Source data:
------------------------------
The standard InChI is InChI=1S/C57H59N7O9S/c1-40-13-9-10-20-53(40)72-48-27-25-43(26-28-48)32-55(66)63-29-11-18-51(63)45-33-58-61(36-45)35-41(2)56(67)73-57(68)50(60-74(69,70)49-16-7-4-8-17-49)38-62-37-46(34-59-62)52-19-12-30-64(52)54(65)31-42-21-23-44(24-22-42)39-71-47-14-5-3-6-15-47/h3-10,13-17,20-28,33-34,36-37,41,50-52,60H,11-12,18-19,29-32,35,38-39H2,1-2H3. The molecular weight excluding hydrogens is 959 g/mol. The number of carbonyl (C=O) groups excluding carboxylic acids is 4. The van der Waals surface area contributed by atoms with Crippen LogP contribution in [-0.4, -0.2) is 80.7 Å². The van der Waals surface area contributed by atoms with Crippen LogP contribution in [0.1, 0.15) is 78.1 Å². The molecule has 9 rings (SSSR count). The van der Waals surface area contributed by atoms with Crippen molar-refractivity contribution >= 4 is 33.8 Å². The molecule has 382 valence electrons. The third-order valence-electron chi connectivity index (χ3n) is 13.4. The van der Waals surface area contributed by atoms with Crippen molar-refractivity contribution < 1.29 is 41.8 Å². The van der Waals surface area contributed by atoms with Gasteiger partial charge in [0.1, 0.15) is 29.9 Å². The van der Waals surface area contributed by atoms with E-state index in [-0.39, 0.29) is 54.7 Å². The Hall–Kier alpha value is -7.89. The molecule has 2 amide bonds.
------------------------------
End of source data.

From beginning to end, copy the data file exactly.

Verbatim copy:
The standard InChI is InChI=1S/C57H59N7O9S/c1-40-13-9-10-20-53(40)72-48-27-25-43(26-28-48)32-55(66)63-29-11-18-51(63)45-33-58-61(36-45)35-41(2)56(67)73-57(68)50(60-74(69,70)49-16-7-4-8-17-49)38-62-37-46(34-59-62)52-19-12-30-64(52)54(65)31-42-21-23-44(24-22-42)39-71-47-14-5-3-6-15-47/h3-10,13-17,20-28,33-34,36-37,41,50-52,60H,11-12,18-19,29-32,35,38-39H2,1-2H3. The molecular weight excluding hydrogens is 959 g/mol. The number of carbonyl (C=O) groups excluding carboxylic acids is 4. The van der Waals surface area contributed by atoms with Crippen LogP contribution in [-0.4, -0.2) is 80.7 Å². The van der Waals surface area contributed by atoms with Crippen LogP contribution in [0.1, 0.15) is 78.1 Å². The molecule has 9 rings (SSSR count). The van der Waals surface area contributed by atoms with Crippen molar-refractivity contribution >= 4 is 33.8 Å². The molecule has 382 valence electrons. The third-order valence-electron chi connectivity index (χ3n) is 13.4. The van der Waals surface area contributed by atoms with Crippen molar-refractivity contribution < 1.29 is 41.8 Å². The van der Waals surface area contributed by atoms with Gasteiger partial charge in [0.1, 0.15) is 29.9 Å². The van der Waals surface area contributed by atoms with E-state index in [-0.39, 0.29) is 54.7 Å². The Hall–Kier alpha value is -7.89. The molecule has 2 amide bonds.